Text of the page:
TORONTO — Jon Cooper was asked Wednesday morning about a power play that has come up empty in recent weeks.
"We have some pretty good players on the ice," Tampa Bay's head coach responded. "Pucks are going to go in."
Turns out he was onto something.
The Lightning scored three times with the man advantage to snap an ugly 0-for-15 drought in thumping the Boston Bruins 7-1 to take a 2-1 lead in their second-round playoff series.
Nikita Kucherov led Wednesday's outburst with a goal and three assists, Alex Killorn added two goals and an assist, and Mikhail Sergachev and Brayden Point each chipped in with a goal and two helpers.
The Lightning had a power play in the third period of Tuesday's 4-3 overtime victory that didn't connect, but Cooper said it gave a unit that ranked fifth overall in the regular season some confidence.
"It was a huge momentum boost," he said. "It was just a carryover into today and at some point they were bound to go in.
"They came in bunches and we'll most definitely take it, but it's just a confidence boost for the guys — especially when they haven't been seeing the results."
Ondrej Palat and Yanni Gourde also scored for the Lightning, while Andrei Vasilevskiy made 23 saves for Tampa in battle of Eastern Conference heavyweights that was never really in doubt.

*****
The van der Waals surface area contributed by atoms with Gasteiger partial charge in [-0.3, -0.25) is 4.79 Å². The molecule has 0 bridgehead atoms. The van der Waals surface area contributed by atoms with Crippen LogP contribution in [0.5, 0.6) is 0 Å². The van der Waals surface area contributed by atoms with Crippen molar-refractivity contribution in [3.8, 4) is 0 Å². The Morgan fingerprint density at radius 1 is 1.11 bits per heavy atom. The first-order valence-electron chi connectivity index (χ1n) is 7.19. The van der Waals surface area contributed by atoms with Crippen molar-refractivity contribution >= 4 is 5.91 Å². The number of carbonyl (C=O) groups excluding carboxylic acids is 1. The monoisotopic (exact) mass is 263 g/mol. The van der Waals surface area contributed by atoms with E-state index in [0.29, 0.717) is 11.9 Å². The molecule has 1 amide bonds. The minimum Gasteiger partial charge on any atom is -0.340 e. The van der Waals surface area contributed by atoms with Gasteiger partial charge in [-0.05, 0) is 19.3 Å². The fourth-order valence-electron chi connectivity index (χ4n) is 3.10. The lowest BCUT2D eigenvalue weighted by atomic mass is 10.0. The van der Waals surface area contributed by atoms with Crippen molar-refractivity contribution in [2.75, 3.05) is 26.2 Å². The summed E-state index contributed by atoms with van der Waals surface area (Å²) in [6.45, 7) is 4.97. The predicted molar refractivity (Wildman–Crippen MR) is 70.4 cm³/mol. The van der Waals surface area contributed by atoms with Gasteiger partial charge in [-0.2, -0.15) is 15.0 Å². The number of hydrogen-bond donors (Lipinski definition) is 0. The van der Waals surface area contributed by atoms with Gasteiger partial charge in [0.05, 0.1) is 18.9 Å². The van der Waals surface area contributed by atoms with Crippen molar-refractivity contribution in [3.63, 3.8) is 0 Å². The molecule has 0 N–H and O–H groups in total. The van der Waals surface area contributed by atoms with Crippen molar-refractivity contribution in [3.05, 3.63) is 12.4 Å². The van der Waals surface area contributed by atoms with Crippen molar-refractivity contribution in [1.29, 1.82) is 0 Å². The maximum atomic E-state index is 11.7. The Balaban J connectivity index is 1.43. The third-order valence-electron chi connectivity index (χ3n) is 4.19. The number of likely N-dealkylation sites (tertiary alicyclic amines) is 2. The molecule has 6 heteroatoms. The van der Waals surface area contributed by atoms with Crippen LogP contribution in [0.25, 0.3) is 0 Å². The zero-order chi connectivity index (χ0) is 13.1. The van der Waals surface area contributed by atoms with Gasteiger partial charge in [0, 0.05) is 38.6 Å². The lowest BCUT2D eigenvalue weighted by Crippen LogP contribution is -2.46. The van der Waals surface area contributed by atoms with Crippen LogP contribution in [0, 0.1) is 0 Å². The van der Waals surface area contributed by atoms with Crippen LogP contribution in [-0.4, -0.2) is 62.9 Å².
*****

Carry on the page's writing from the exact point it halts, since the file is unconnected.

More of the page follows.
Brad Marchand replied for the Bruins. Jaroslav Halak allowed four goals on 16 shots before getting replaced by rookie Dan Vladar, who finished with 12 saves. Boston, which sat first in the NHL when the league suspended its season because of the COVID-19 pandemic in mid-March, will look to rebound in Friday's Game 4 back at an empty Scotiabank Arena.
Unlike the three NBA contests postponed Wednesday after the Milwaukee Bucks didn't come out for Game 5 of their first-round series against the Orlando Magic as players across the sporting world reacted in the wake of the weekend shooting by police of Jacob Blake, a Black man, in Wisconsin, the NHL went ahead with Bruins-Lightning, choosing instead to hold a brief "moment of reflection" prior to the national anthems.
Major League Baseball games between the Cincinnati Reds and Brewers in Milwaukee, the Seattle Mariners and Padres in San Diego, and Los Angeles Dodgers and San Francisco Giants were called off hours before first pitch. Five of six Major League Soccer fixtures were also postponed.
"Racism has been embedded in our society for far too long," the public address announcer at Scotiabank Arena said in a prepared statement. "Today and every day, the NHL and the hockey community are committed in the mission to combat racial injustice and achieve a fair society for all.
"The NHL would like to take this moment to wish Jacob Blake and his family well, and call out to our fans and communities to stand up for social justice and the effort to end racism."
Lightning defenceman Kevin Shattenkirk said his team wasn't able to fully grasp what was happening across North American sports until arriving at the rink late Wednesday afternoon.
"We really didn't find out that the other leagues had taken their stance until we got here," said the native of New Rochelle, N.Y. "It's something we'll have to address going forward."